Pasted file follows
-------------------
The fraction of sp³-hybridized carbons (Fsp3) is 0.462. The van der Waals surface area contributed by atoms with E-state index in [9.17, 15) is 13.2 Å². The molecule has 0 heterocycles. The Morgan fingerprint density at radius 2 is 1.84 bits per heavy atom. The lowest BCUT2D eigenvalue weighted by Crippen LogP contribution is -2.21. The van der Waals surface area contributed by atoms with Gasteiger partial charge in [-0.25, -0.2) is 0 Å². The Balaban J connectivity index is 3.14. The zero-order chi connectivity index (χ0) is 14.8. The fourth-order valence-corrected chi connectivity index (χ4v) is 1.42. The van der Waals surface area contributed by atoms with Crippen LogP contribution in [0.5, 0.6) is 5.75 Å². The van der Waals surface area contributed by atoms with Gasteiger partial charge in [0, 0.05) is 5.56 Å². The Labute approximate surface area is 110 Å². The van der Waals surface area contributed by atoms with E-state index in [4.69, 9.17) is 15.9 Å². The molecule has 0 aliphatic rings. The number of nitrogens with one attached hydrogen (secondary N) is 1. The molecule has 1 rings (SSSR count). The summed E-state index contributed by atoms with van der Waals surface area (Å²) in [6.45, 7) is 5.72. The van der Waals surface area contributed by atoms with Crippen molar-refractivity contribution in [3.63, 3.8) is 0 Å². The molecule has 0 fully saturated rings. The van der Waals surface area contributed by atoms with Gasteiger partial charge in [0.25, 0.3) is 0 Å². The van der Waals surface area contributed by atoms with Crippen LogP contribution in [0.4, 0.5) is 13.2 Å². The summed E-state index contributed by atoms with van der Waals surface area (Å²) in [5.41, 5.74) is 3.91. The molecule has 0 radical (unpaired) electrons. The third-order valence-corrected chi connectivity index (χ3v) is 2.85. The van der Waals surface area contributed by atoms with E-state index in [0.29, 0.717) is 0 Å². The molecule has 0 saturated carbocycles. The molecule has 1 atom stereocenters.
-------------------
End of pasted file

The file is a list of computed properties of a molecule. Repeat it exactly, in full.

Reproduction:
The fraction of sp³-hybridized carbons (Fsp3) is 0.462. The van der Waals surface area contributed by atoms with E-state index in [9.17, 15) is 13.2 Å². The molecule has 0 heterocycles. The Morgan fingerprint density at radius 2 is 1.84 bits per heavy atom. The lowest BCUT2D eigenvalue weighted by Crippen LogP contribution is -2.21. The van der Waals surface area contributed by atoms with Gasteiger partial charge in [-0.25, -0.2) is 0 Å². The Balaban J connectivity index is 3.14. The zero-order chi connectivity index (χ0) is 14.8. The fourth-order valence-corrected chi connectivity index (χ4v) is 1.42. The van der Waals surface area contributed by atoms with Crippen LogP contribution in [0.5, 0.6) is 5.75 Å². The van der Waals surface area contributed by atoms with Gasteiger partial charge in [0, 0.05) is 5.56 Å². The Labute approximate surface area is 110 Å². The van der Waals surface area contributed by atoms with E-state index in [4.69, 9.17) is 15.9 Å². The molecule has 0 aliphatic rings. The number of nitrogens with one attached hydrogen (secondary N) is 1. The molecule has 1 rings (SSSR count). The summed E-state index contributed by atoms with van der Waals surface area (Å²) in [6.45, 7) is 5.72. The van der Waals surface area contributed by atoms with Crippen molar-refractivity contribution in [3.63, 3.8) is 0 Å². The molecule has 0 fully saturated rings. The van der Waals surface area contributed by atoms with Gasteiger partial charge in [0.25, 0.3) is 0 Å². The van der Waals surface area contributed by atoms with Crippen LogP contribution in [0.4, 0.5) is 13.2 Å². The summed E-state index contributed by atoms with van der Waals surface area (Å²) in [5.41, 5.74) is 3.91. The molecule has 0 radical (unpaired) electrons. The third-order valence-corrected chi connectivity index (χ3v) is 2.85. The van der Waals surface area contributed by atoms with E-state index in [0.29, 0.717) is 0 Å². The molecule has 0 saturated carbocycles. The molecule has 1 atom stereocenters.